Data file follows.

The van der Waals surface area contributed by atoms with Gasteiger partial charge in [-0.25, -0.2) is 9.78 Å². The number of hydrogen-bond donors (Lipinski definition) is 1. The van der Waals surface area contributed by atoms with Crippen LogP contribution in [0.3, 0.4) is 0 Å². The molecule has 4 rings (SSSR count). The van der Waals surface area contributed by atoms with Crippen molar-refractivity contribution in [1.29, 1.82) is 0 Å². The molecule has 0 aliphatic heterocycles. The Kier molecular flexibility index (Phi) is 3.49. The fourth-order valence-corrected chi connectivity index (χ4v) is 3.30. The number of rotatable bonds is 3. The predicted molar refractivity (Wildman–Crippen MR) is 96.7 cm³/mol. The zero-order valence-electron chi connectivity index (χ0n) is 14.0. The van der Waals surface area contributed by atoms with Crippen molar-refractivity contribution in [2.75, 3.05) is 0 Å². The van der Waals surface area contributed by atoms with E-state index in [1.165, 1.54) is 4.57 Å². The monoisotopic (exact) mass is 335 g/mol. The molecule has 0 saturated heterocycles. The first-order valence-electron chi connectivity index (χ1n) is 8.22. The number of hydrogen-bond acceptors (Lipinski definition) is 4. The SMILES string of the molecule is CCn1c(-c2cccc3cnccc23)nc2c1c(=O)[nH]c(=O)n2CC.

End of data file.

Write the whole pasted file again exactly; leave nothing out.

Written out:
The van der Waals surface area contributed by atoms with Gasteiger partial charge in [-0.25, -0.2) is 9.78 Å². The number of hydrogen-bond donors (Lipinski definition) is 1. The van der Waals surface area contributed by atoms with Crippen LogP contribution in [0.3, 0.4) is 0 Å². The molecule has 4 rings (SSSR count). The van der Waals surface area contributed by atoms with Crippen molar-refractivity contribution in [1.29, 1.82) is 0 Å². The molecule has 0 aliphatic heterocycles. The Kier molecular flexibility index (Phi) is 3.49. The fourth-order valence-corrected chi connectivity index (χ4v) is 3.30. The number of rotatable bonds is 3. The predicted molar refractivity (Wildman–Crippen MR) is 96.7 cm³/mol. The zero-order valence-electron chi connectivity index (χ0n) is 14.0. The van der Waals surface area contributed by atoms with Crippen molar-refractivity contribution in [2.75, 3.05) is 0 Å². The van der Waals surface area contributed by atoms with E-state index in [1.165, 1.54) is 4.57 Å². The monoisotopic (exact) mass is 335 g/mol. The molecule has 0 saturated heterocycles. The first-order valence-electron chi connectivity index (χ1n) is 8.22. The number of hydrogen-bond acceptors (Lipinski definition) is 4. The SMILES string of the molecule is CCn1c(-c2cccc3cnccc23)nc2c1c(=O)[nH]c(=O)n2CC.